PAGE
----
Two Changes Have Nelson Velazquez Raising Eyebrows with Gaudy AFL Numbers

What if I told you the Cubs had a 22-year-old outfield prospect who looks like an offensive force and could be a candidate for the roster? Now what if I said he is not named Brennen Davis? Nelson Velazquez is really popping onto everyone’s radar recently, and for good reason.

His .270/.333/.496 slash line with 20 tanks and 17 stolen bases in the regular season was enough to get him in the conversation for a 40-man spot this offseason. Putting up a .397/.493/.741 line with five home runs so far in the AFL seems to have all but guaranteed a roster spot for him.

Ed. note: Velazquez went 1-for-4 with a walk Tuesday to drop his average to .387 with a .486 OBP, but his slugging jumped to .758 because that lone hit was a dinger.

But to be very clear, Velazquez isn’t some deep-cut prospect that came out of nowhere. He has been in the Cubs system since 2017 and has performed admirably in that time, save for a 31-game span in 2018 when he was ultra-aggressively promoted to full-season ball as a 19-year-old.

From 2017-19, Velazquez showed plenty of potential without ever tapping into it consistently. His raw power wasn’t showing up in games and his overall athleticism wasn’t apparent enough to prove that his speed or defensive abilities in the outfield would ever stick around. That changed in 2021 as two changes led to Velazquez turning that latent potential into results.

First, the barrel-chested righty clearly hit the gym during the lost COVID season. He has always had strength, but slimmed down a bit in order to boost his natural athleticism. His movements in the batter’s box looked more fluid and the speed actually played in center field as he was able to move well enough to get into the gaps while also showing off his cannon.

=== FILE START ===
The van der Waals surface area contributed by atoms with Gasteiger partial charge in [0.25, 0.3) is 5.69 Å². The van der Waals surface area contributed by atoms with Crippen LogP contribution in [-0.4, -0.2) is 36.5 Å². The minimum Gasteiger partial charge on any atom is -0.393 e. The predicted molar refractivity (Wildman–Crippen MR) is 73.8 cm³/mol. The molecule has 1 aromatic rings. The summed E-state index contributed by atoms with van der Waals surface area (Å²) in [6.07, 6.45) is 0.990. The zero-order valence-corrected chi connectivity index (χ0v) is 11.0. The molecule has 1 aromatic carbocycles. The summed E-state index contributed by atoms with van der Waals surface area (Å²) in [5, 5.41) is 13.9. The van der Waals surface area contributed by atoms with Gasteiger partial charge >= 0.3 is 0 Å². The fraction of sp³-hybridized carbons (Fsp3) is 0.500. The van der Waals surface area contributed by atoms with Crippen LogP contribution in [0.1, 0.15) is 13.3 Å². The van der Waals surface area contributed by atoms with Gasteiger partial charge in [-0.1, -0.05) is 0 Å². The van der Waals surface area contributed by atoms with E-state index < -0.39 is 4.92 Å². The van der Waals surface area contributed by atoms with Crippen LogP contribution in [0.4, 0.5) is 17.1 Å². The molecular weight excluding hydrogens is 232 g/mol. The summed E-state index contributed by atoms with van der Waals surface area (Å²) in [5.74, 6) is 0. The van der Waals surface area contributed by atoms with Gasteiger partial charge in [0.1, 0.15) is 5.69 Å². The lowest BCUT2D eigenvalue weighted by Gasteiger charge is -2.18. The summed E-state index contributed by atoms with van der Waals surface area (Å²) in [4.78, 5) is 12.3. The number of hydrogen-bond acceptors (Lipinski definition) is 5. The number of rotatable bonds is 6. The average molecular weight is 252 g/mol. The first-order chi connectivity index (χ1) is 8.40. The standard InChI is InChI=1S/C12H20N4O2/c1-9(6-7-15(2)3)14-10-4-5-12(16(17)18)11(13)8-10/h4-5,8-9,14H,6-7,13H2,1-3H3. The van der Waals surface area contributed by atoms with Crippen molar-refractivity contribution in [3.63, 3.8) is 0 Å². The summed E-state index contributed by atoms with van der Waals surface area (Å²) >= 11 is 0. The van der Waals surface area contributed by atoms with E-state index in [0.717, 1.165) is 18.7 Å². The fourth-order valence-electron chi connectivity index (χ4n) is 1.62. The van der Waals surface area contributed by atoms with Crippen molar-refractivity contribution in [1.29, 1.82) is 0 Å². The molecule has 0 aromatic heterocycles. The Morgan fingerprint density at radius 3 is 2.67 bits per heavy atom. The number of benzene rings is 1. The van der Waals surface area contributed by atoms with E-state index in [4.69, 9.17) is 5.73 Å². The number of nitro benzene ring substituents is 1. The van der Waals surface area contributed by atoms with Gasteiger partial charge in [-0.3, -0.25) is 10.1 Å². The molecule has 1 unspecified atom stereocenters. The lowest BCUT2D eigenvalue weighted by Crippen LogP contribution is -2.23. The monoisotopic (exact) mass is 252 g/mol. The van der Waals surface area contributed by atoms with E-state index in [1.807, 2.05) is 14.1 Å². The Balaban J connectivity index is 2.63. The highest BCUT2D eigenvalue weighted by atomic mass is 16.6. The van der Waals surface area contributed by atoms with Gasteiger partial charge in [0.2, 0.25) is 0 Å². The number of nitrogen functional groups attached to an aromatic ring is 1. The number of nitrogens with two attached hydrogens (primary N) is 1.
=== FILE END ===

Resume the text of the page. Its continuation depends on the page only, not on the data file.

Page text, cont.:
Second, and most importantly, he hit the ball in the air. It seems simple, right? Velazquez was already putting up impressive exit velocities, it just didn’t do a whole lot of good when he was beating the ball into the ground at a high rate. Let’s take a look at how his groundball rates have dropped over his last few stops.

2019 in Low-A: 47.5%
2021 in High-A: 36.6%
2021 in Double-A: 30.7%

Hitting the ball hard and hitting it in the air will lead to a higher average and more slugging. Velazquez was able to do that this season due to hard work put in during the previous year. Though you won’t find anyone who’s happy about missing out on a whole season, Velazquez may have benefited as much from the time “off” as anyone.

Now it’s a matter of continuing that growth and getting ready for the next big step, which might just be to Chicago.

Back to top button